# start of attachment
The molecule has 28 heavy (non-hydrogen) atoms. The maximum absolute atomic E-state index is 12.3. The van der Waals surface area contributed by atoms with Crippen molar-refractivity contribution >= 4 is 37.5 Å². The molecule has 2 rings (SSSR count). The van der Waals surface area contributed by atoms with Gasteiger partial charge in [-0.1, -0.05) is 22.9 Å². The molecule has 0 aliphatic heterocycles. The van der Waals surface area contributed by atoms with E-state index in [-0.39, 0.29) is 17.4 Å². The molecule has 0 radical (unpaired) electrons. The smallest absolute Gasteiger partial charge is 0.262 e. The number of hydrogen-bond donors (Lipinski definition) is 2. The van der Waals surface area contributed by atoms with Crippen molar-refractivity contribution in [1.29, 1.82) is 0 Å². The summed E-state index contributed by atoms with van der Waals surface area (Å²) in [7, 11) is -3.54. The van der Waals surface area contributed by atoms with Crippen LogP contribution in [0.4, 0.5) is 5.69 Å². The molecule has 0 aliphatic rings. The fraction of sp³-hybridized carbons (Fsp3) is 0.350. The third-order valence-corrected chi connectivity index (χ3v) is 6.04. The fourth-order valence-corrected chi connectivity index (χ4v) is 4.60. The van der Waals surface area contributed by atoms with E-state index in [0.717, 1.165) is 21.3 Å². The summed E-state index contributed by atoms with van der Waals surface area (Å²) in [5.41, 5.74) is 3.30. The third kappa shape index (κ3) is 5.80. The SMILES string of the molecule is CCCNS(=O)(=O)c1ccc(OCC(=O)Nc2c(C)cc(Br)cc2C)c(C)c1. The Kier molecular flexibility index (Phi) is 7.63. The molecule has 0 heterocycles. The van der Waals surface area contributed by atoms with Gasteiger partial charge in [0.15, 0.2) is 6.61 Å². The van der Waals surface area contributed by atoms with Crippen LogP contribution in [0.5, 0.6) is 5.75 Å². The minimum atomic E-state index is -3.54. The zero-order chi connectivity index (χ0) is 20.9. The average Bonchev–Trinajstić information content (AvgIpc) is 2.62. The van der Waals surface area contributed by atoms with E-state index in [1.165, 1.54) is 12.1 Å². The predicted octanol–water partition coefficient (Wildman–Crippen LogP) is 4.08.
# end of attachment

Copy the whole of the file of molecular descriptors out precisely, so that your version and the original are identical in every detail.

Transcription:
The molecule has 28 heavy (non-hydrogen) atoms. The maximum absolute atomic E-state index is 12.3. The van der Waals surface area contributed by atoms with Crippen molar-refractivity contribution >= 4 is 37.5 Å². The molecule has 2 rings (SSSR count). The van der Waals surface area contributed by atoms with Gasteiger partial charge in [-0.1, -0.05) is 22.9 Å². The molecule has 0 aliphatic heterocycles. The van der Waals surface area contributed by atoms with E-state index in [-0.39, 0.29) is 17.4 Å². The molecule has 0 radical (unpaired) electrons. The smallest absolute Gasteiger partial charge is 0.262 e. The number of hydrogen-bond donors (Lipinski definition) is 2. The van der Waals surface area contributed by atoms with Crippen molar-refractivity contribution in [1.29, 1.82) is 0 Å². The summed E-state index contributed by atoms with van der Waals surface area (Å²) in [7, 11) is -3.54. The van der Waals surface area contributed by atoms with Crippen LogP contribution in [0.4, 0.5) is 5.69 Å². The molecule has 0 aliphatic rings. The fraction of sp³-hybridized carbons (Fsp3) is 0.350. The third-order valence-corrected chi connectivity index (χ3v) is 6.04. The fourth-order valence-corrected chi connectivity index (χ4v) is 4.60. The van der Waals surface area contributed by atoms with E-state index in [0.717, 1.165) is 21.3 Å². The summed E-state index contributed by atoms with van der Waals surface area (Å²) in [5.41, 5.74) is 3.30. The third kappa shape index (κ3) is 5.80. The SMILES string of the molecule is CCCNS(=O)(=O)c1ccc(OCC(=O)Nc2c(C)cc(Br)cc2C)c(C)c1. The Kier molecular flexibility index (Phi) is 7.63. The molecule has 0 heterocycles. The van der Waals surface area contributed by atoms with Gasteiger partial charge in [0.15, 0.2) is 6.61 Å². The van der Waals surface area contributed by atoms with Crippen LogP contribution in [0.5, 0.6) is 5.75 Å². The minimum atomic E-state index is -3.54. The zero-order chi connectivity index (χ0) is 20.9. The average Bonchev–Trinajstić information content (AvgIpc) is 2.62. The van der Waals surface area contributed by atoms with E-state index in [1.165, 1.54) is 12.1 Å². The predicted octanol–water partition coefficient (Wildman–Crippen LogP) is 4.08.